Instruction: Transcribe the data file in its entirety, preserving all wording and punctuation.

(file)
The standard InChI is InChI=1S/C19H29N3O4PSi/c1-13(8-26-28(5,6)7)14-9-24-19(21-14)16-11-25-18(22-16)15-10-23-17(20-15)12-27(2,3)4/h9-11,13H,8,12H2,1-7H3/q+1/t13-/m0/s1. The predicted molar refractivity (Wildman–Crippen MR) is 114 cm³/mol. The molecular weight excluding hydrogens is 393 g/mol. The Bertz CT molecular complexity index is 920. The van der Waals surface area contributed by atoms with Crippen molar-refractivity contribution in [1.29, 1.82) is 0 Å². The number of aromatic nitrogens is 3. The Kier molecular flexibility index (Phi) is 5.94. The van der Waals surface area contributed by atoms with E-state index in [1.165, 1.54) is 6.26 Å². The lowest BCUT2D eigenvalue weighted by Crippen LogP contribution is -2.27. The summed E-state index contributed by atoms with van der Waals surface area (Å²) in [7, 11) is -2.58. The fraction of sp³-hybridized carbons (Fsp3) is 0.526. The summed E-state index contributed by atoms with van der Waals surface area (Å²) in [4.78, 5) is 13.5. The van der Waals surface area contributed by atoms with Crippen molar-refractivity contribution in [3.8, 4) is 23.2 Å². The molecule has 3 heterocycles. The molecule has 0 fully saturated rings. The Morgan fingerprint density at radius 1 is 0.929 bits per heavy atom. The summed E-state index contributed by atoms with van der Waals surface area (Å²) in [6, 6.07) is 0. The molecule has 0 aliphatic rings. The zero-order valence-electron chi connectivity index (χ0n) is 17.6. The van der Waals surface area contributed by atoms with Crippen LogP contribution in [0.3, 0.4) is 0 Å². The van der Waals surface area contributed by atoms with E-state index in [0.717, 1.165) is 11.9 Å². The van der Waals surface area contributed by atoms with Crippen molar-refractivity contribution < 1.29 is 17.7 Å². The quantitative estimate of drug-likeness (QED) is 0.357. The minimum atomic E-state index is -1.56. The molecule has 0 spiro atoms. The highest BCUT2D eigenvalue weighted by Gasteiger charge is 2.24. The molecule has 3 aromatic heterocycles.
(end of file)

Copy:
The standard InChI is InChI=1S/C19H29N3O4PSi/c1-13(8-26-28(5,6)7)14-9-24-19(21-14)16-11-25-18(22-16)15-10-23-17(20-15)12-27(2,3)4/h9-11,13H,8,12H2,1-7H3/q+1/t13-/m0/s1. The predicted molar refractivity (Wildman–Crippen MR) is 114 cm³/mol. The molecular weight excluding hydrogens is 393 g/mol. The Bertz CT molecular complexity index is 920. The van der Waals surface area contributed by atoms with Crippen molar-refractivity contribution in [1.29, 1.82) is 0 Å². The number of aromatic nitrogens is 3. The Kier molecular flexibility index (Phi) is 5.94. The van der Waals surface area contributed by atoms with E-state index in [1.165, 1.54) is 6.26 Å². The lowest BCUT2D eigenvalue weighted by Crippen LogP contribution is -2.27. The summed E-state index contributed by atoms with van der Waals surface area (Å²) in [7, 11) is -2.58. The fraction of sp³-hybridized carbons (Fsp3) is 0.526. The summed E-state index contributed by atoms with van der Waals surface area (Å²) in [4.78, 5) is 13.5. The van der Waals surface area contributed by atoms with Crippen molar-refractivity contribution in [3.8, 4) is 23.2 Å². The molecule has 3 heterocycles. The molecule has 0 fully saturated rings. The Morgan fingerprint density at radius 1 is 0.929 bits per heavy atom. The summed E-state index contributed by atoms with van der Waals surface area (Å²) in [6, 6.07) is 0. The molecule has 0 aliphatic rings. The zero-order valence-electron chi connectivity index (χ0n) is 17.6. The van der Waals surface area contributed by atoms with Crippen LogP contribution in [0.3, 0.4) is 0 Å². The van der Waals surface area contributed by atoms with E-state index in [0.717, 1.165) is 11.9 Å². The van der Waals surface area contributed by atoms with Crippen molar-refractivity contribution < 1.29 is 17.7 Å². The quantitative estimate of drug-likeness (QED) is 0.357. The minimum atomic E-state index is -1.56. The molecule has 0 spiro atoms. The highest BCUT2D eigenvalue weighted by Gasteiger charge is 2.24. The molecule has 3 aromatic heterocycles.